Where you see them

Here are some reasons why you might be using each type of microphone:

Omnidirectional

  • You’re picking up sound from a moving subject. Say, for instance, that you’re interviewing a chef. As you ask them questions, they’re moving around the kitchen. You want the microphone to pick up their voice whether they’re chopping vegetables at the counter or rummaging through the fridge. In this scenario, an omnidirectional microphone will ensure that no matter where the chef is, their voice will be registered at a consistent volume.

  • You’re picking up sound from multiple subjects at once. If the microphone you’re using needs to capture audio from various different sources, odds are that they won’t all be directly in front of the microphone. In this case, an omnidirectional mic will ensure that everyone’s voice is heard equally.

  • You want to record ambient sounds. If you’re outside at night and hoping to record the peaceful sound of crickets chirping, a directional microphone just won’t capture the symphony. You want an omnidirectional microphone that picks up the sound from all around you to better capture what you’re hearing.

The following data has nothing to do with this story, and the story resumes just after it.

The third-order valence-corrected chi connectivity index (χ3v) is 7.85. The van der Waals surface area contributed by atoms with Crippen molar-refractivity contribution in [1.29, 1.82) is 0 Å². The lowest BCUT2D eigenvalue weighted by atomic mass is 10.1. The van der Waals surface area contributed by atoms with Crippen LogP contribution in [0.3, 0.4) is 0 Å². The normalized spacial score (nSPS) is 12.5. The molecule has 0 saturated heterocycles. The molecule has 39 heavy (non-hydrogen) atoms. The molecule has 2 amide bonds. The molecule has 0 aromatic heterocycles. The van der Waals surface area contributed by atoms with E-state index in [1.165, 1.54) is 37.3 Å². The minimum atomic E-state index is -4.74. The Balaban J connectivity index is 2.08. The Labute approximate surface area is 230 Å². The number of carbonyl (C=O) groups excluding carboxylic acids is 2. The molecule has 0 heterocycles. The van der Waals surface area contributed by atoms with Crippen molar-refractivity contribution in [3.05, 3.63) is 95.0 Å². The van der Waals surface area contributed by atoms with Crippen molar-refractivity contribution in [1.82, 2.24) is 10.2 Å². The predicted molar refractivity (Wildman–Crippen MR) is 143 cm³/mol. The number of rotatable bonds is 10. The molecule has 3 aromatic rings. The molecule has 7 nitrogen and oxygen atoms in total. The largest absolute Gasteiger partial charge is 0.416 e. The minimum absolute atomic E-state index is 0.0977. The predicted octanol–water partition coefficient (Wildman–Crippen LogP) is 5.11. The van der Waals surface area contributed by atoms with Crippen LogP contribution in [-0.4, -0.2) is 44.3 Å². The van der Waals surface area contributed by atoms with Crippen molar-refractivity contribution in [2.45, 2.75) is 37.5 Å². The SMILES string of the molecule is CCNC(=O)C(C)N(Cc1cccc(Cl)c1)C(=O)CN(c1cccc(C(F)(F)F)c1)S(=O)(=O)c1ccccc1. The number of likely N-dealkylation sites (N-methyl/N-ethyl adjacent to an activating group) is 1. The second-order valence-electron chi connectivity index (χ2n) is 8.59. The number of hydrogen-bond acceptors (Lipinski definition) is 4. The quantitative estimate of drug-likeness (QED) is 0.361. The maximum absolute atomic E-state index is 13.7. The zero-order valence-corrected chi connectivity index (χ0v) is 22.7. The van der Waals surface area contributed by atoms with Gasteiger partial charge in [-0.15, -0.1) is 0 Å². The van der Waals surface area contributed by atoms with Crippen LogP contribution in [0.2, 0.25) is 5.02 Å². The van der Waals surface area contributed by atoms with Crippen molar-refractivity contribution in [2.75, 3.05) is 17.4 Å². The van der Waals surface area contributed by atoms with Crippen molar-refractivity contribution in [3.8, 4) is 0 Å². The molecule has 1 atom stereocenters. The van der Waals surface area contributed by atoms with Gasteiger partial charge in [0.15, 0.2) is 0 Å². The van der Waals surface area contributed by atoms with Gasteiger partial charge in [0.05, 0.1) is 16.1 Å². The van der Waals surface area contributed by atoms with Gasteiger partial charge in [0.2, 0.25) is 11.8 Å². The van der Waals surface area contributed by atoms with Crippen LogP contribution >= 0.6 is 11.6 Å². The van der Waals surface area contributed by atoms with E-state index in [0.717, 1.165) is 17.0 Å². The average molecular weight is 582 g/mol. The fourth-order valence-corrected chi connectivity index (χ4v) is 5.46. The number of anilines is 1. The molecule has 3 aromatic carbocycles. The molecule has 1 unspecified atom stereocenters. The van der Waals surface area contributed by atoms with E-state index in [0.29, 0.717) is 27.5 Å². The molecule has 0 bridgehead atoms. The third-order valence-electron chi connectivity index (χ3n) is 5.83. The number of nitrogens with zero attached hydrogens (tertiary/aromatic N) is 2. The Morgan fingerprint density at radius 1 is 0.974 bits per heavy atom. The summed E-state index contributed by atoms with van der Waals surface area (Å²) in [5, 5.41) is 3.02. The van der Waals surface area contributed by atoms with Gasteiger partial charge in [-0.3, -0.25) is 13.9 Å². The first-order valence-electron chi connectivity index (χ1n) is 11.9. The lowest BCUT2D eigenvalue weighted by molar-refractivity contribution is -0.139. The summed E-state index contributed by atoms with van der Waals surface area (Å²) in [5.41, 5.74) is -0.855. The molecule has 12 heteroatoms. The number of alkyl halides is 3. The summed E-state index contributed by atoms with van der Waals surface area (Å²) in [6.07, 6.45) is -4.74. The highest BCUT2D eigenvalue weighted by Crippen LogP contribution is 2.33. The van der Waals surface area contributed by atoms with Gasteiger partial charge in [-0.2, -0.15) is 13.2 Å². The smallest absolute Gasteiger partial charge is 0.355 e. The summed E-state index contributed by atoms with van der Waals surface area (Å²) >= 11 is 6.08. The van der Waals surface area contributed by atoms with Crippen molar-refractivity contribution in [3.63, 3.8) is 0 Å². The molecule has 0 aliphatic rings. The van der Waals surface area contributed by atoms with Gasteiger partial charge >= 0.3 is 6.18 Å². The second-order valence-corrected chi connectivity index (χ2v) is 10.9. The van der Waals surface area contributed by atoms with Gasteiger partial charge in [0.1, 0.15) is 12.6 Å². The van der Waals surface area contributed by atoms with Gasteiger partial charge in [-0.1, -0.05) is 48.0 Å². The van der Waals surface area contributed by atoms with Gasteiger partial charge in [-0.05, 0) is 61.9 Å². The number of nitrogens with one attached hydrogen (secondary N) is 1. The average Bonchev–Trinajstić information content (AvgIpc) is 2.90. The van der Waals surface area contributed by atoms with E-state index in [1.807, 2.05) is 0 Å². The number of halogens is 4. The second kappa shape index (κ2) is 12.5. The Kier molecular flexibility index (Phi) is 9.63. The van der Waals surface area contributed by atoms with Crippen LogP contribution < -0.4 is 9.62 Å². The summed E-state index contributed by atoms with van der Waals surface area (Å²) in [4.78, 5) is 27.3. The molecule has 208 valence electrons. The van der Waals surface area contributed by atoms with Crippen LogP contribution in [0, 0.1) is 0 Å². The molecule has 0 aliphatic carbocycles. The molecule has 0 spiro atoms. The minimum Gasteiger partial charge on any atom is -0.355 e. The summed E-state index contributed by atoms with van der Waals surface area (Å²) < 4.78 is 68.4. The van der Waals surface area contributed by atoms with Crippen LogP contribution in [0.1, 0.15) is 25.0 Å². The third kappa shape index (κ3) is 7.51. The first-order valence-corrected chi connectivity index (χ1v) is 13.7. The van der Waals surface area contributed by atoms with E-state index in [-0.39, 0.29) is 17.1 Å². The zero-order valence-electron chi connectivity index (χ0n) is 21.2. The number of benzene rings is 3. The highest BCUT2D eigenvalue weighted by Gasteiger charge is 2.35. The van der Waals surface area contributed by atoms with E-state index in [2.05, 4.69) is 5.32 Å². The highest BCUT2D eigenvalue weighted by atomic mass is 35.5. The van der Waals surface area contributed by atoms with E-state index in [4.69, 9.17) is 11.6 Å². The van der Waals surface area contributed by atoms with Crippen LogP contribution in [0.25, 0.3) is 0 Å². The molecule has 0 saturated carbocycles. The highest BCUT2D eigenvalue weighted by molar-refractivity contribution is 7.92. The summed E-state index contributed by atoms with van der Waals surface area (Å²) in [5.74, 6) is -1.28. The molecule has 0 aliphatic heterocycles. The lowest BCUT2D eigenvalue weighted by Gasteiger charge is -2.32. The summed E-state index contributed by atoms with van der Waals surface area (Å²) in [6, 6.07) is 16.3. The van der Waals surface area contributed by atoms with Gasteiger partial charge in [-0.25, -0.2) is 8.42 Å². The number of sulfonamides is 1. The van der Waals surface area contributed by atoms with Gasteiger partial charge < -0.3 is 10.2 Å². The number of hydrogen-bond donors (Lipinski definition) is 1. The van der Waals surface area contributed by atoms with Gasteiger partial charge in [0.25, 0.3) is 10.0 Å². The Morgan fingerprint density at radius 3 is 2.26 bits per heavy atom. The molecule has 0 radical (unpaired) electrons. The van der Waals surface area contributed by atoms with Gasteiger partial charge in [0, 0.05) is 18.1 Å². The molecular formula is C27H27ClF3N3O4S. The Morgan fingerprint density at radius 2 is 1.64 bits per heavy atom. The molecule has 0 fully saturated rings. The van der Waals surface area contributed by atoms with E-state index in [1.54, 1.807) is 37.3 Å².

• You’re using the microphone in a relatively small space. If any of the above scenarios apply to you, and you’re in a finite area with good acoustics, you're golden. In larger settings, omnidirectional microphones don’t always know what sounds they should be picking up.

Directional

  • You’re picking up sound from a single, stationary subject. If you can rely on your subject to stay in front of the microphone for the entire length of recording, a directional microphone will do the trick. It will ensure that the sound coming through loudest and clearest is whatever is being said by the person immediately in front of it.

  • You want noise canceling capabilities. An omnidirectional microphone will not provide noise cancellation because it takes in sound from 360°. A directional microphone can filter out background noises because only sound waves coming from a single angle will be optimized.